Learning Lessons, with Danny Salazar and Miguel Cabrera

Last year, Miguel Cabrera won the American League Triple Crown and the American League Most Valuable Player Award. You might’ve heard about that. This year, Miguel Cabrera has been even better. His wRC+ is up dozens of points. His WAR is almost even despite it still being the beginning of August. Offensively, Cabrera’s been having one of the very greatest seasons ever, helping to make up for Prince Fielder‘s extended slump. Cabrera’s been the kind of good we take for granted — we eventually take all kinds of good for granted — but in those fleeting moments of clarity and appreciation, Cabrera knocks us on our asses. It’s absurd, basically, what Miguel Cabrera has done, and can do.

The in-contention Indians were dealt a difficult blow when Corey Kluber landed on the disabled list with a finger injury. Kluber’s a good pitcher, see, and in-contention teams need good pitchers, and the Indians had to turn to prospect Danny Salazar on Wednesday night. Wednesday, Salazar made his second big-league appearance and start, facing the Tigers for the first time. Meaning he was facing Miguel Cabrera for the first time. Interesting things happened.

For our purposes, we’re going to ignore the game around the specific Salazar/Cabrera at-bats. The game had a lot of meaning to a lot of people, but FanGraphs isn’t in the business of issuing game recaps, and more importantly, the game isn’t actually over yet as I’m writing this. Salazar is a FanGraphs favorite, having appeared numerous times within Carson Cistulli’s Fringe Five. Cabrera is a FanGraphs favorite, having continued to be an amazing baseball player. Wednesday, they faced off for the first four times. It all began in the top of the first.

AB No. 1

Cabrera batted with two out and none on, the first two batters having been retired on six fastballs. Cabrera had never seen Salazar before, so he took a pitch, a fastball outside. Then he took another pitch, a fastball that hit the low-away corner. Then he took another pitch, then he took another pitch, then he took another pitch. After five fastballs, the count was full, and twice Salazar had missed up with two strikes. Cabrera still hadn’t seen Salazar break a pitch off. Salazar had Cabrera set up for a split-change, his eye level at the top of the zone. Salazar threw something new.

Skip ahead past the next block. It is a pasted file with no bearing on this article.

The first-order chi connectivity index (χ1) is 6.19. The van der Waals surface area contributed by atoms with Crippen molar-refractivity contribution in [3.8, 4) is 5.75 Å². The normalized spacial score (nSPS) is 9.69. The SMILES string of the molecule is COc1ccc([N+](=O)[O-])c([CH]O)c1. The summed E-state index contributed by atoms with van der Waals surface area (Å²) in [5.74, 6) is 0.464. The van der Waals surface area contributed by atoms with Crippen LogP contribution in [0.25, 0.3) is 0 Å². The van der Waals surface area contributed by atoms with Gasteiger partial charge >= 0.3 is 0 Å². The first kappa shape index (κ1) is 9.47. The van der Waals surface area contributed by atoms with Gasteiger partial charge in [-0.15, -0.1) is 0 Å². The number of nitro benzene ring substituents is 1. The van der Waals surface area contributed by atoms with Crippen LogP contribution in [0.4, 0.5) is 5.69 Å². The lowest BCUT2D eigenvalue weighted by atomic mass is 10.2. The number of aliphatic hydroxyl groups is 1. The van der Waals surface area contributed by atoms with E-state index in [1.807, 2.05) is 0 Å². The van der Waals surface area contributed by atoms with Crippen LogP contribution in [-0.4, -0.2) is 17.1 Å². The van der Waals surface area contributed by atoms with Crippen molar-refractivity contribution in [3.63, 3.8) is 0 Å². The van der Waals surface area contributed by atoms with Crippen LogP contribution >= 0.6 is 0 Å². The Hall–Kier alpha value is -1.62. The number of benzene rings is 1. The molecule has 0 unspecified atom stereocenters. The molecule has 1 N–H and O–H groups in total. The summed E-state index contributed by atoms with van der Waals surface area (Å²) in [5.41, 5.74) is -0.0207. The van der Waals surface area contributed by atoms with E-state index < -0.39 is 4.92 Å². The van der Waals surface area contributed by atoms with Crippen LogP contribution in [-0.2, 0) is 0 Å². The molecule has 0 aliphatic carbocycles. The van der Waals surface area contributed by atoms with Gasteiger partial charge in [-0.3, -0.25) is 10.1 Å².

SalazarCabrera1.gif.opt

Cabrera couldn’t pull the trigger, and in their first-ever showdown, Danny Salazar walked off with a six-pitch strikeout. Cabrera issued no protest.

AB No. 2

Cabrera batted with two out and none on, the first two batters having whiffed. By this point he’d seen Salazar, and he’d seen Salazar start most hitters off with fastballs. So Cabrera aggressively went after a first-pitch fastball up in the zone, fouling it off. The pitch checked in at exactly 100.0 miles per hour. Then Cabrera went after a second-pitch fastball in, off the plate. The pitch would’ve been a ball, and it was in on the hands, but Cabrera excels against pitches in off the plate, so I’ll extend to him the decision-making benefit of the doubt. He fouled it off, falling behind 0-and-2. Cabrera had seen, first-hand, Salazar throw a two-strike change. He’d also seen, in other at-bats, Salazar fold in a slider. He had to protect against an offspeed pitch up, and Salazar took advantage of that.

SalazarCabrera2.gif.opt

Cabrera appeared to be late. Two plate appearances, two strikeouts, between a rookie and maybe the greatest hitter in the world.

AB No. 3

Cabrera batted with one out and none on, the first batter having gone deep and the second batter having grounded out. Again, Cabrera aggressively went after a first-pitch fastball, because he’d observed Salazar’s pattern. He fouled it off. That’s when Salazar decided to let Cabrera see the slider for the first time for himself.

SalazarCabrera3.gif.opt

Another slider just barely missed, with Cabrera checking his swing and appealing to first. The count, then, was 1-and-2, and in two-strike counts, Cabrera had seen Salazar throw a slider, a change, and a fastball. He’d just seen two good sliders in a row, but he’d also struck out twice on pitches up, one fast and one a little less fast. Salazar decided to reach back for triple digits.

SalazarCabrera4.gif.opt

That’s Danny Salazar blowing a two-strike, 100 mile-per-hour fastball right by Miguel Cabrera. That’s Miguel Cabrera almost losing his balance after taking a hack. Three plate appearances, three strikeouts. Here’s the complete record of starting pitchers who have struck out Miguel Cabrera three times in the same game:

That’s 11 instances, but only three instances since the beginning of 2008. See, a funny thing has happened to Miguel Cabrera’s strikeouts.